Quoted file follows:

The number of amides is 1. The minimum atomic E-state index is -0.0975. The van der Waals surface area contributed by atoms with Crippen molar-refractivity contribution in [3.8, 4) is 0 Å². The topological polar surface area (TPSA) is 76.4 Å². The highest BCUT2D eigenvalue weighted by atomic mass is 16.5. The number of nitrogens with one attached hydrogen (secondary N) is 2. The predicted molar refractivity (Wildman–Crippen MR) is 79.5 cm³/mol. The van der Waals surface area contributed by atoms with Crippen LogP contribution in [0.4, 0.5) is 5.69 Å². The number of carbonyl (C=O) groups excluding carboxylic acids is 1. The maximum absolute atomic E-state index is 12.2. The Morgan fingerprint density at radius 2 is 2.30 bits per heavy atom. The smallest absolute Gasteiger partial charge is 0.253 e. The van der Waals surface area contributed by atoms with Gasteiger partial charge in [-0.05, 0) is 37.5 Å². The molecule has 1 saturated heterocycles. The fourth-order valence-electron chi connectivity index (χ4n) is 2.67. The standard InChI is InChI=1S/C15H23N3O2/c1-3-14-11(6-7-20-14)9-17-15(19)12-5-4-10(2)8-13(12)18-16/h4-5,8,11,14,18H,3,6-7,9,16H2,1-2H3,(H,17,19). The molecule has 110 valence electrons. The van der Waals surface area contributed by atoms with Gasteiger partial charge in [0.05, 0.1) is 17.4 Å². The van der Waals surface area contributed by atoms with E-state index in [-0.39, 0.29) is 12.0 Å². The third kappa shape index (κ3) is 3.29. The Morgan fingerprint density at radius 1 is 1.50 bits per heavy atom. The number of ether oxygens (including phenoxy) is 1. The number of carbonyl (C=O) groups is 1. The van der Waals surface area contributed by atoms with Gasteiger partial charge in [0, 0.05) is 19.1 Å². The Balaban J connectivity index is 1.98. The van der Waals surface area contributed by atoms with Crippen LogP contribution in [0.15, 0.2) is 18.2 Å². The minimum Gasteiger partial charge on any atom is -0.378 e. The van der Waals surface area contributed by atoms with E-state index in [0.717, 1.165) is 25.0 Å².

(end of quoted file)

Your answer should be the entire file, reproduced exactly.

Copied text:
The number of amides is 1. The minimum atomic E-state index is -0.0975. The van der Waals surface area contributed by atoms with Crippen molar-refractivity contribution in [3.8, 4) is 0 Å². The topological polar surface area (TPSA) is 76.4 Å². The highest BCUT2D eigenvalue weighted by atomic mass is 16.5. The number of nitrogens with one attached hydrogen (secondary N) is 2. The predicted molar refractivity (Wildman–Crippen MR) is 79.5 cm³/mol. The van der Waals surface area contributed by atoms with Crippen LogP contribution in [0.4, 0.5) is 5.69 Å². The number of carbonyl (C=O) groups excluding carboxylic acids is 1. The maximum absolute atomic E-state index is 12.2. The Morgan fingerprint density at radius 2 is 2.30 bits per heavy atom. The smallest absolute Gasteiger partial charge is 0.253 e. The van der Waals surface area contributed by atoms with Gasteiger partial charge in [-0.05, 0) is 37.5 Å². The molecule has 1 saturated heterocycles. The fourth-order valence-electron chi connectivity index (χ4n) is 2.67. The standard InChI is InChI=1S/C15H23N3O2/c1-3-14-11(6-7-20-14)9-17-15(19)12-5-4-10(2)8-13(12)18-16/h4-5,8,11,14,18H,3,6-7,9,16H2,1-2H3,(H,17,19). The molecule has 110 valence electrons. The van der Waals surface area contributed by atoms with Gasteiger partial charge in [0.05, 0.1) is 17.4 Å². The van der Waals surface area contributed by atoms with E-state index in [-0.39, 0.29) is 12.0 Å². The third kappa shape index (κ3) is 3.29. The Morgan fingerprint density at radius 1 is 1.50 bits per heavy atom. The number of ether oxygens (including phenoxy) is 1. The number of carbonyl (C=O) groups is 1. The van der Waals surface area contributed by atoms with Gasteiger partial charge in [0, 0.05) is 19.1 Å². The Balaban J connectivity index is 1.98. The van der Waals surface area contributed by atoms with Crippen LogP contribution in [0.15, 0.2) is 18.2 Å². The minimum Gasteiger partial charge on any atom is -0.378 e. The van der Waals surface area contributed by atoms with E-state index in [0.717, 1.165) is 25.0 Å².